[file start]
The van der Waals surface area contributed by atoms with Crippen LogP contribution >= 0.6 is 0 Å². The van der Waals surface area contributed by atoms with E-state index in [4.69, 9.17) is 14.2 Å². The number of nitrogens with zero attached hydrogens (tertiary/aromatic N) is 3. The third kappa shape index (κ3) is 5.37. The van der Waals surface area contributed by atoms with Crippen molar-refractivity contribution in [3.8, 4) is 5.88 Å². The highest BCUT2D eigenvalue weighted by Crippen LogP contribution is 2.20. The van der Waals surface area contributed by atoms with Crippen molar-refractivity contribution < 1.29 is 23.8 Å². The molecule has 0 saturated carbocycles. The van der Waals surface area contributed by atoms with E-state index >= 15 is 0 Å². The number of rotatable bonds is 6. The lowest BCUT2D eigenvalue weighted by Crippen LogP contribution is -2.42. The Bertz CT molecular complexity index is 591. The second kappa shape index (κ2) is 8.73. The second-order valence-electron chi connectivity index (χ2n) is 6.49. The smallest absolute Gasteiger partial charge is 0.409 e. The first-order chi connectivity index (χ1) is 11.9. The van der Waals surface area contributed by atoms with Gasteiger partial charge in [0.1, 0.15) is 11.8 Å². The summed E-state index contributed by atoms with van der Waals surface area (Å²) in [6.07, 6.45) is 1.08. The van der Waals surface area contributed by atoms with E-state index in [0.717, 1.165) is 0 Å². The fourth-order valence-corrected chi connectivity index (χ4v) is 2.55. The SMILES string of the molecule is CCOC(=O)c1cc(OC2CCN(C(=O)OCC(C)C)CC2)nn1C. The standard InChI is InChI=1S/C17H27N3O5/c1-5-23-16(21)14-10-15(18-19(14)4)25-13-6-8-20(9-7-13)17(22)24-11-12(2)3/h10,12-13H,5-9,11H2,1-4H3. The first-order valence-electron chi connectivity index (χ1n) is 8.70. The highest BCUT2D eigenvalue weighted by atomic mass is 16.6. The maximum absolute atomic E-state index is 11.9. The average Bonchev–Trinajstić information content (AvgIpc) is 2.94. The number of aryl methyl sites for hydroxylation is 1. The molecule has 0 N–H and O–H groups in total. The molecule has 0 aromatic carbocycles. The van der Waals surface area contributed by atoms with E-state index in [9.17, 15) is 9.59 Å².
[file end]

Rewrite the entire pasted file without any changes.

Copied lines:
The van der Waals surface area contributed by atoms with Crippen LogP contribution >= 0.6 is 0 Å². The van der Waals surface area contributed by atoms with E-state index in [4.69, 9.17) is 14.2 Å². The number of nitrogens with zero attached hydrogens (tertiary/aromatic N) is 3. The third kappa shape index (κ3) is 5.37. The van der Waals surface area contributed by atoms with Crippen molar-refractivity contribution in [3.8, 4) is 5.88 Å². The highest BCUT2D eigenvalue weighted by Crippen LogP contribution is 2.20. The van der Waals surface area contributed by atoms with Crippen molar-refractivity contribution < 1.29 is 23.8 Å². The molecule has 0 saturated carbocycles. The van der Waals surface area contributed by atoms with E-state index >= 15 is 0 Å². The number of rotatable bonds is 6. The lowest BCUT2D eigenvalue weighted by Crippen LogP contribution is -2.42. The Bertz CT molecular complexity index is 591. The second kappa shape index (κ2) is 8.73. The second-order valence-electron chi connectivity index (χ2n) is 6.49. The smallest absolute Gasteiger partial charge is 0.409 e. The first-order chi connectivity index (χ1) is 11.9. The van der Waals surface area contributed by atoms with Gasteiger partial charge in [0.1, 0.15) is 11.8 Å². The summed E-state index contributed by atoms with van der Waals surface area (Å²) in [6.07, 6.45) is 1.08. The van der Waals surface area contributed by atoms with E-state index in [0.717, 1.165) is 0 Å². The fourth-order valence-corrected chi connectivity index (χ4v) is 2.55. The SMILES string of the molecule is CCOC(=O)c1cc(OC2CCN(C(=O)OCC(C)C)CC2)nn1C. The standard InChI is InChI=1S/C17H27N3O5/c1-5-23-16(21)14-10-15(18-19(14)4)25-13-6-8-20(9-7-13)17(22)24-11-12(2)3/h10,12-13H,5-9,11H2,1-4H3. The first-order valence-electron chi connectivity index (χ1n) is 8.70. The highest BCUT2D eigenvalue weighted by atomic mass is 16.6. The maximum absolute atomic E-state index is 11.9. The average Bonchev–Trinajstić information content (AvgIpc) is 2.94. The number of aryl methyl sites for hydroxylation is 1. The molecule has 0 N–H and O–H groups in total. The molecule has 0 aromatic carbocycles. The van der Waals surface area contributed by atoms with E-state index in [9.17, 15) is 9.59 Å².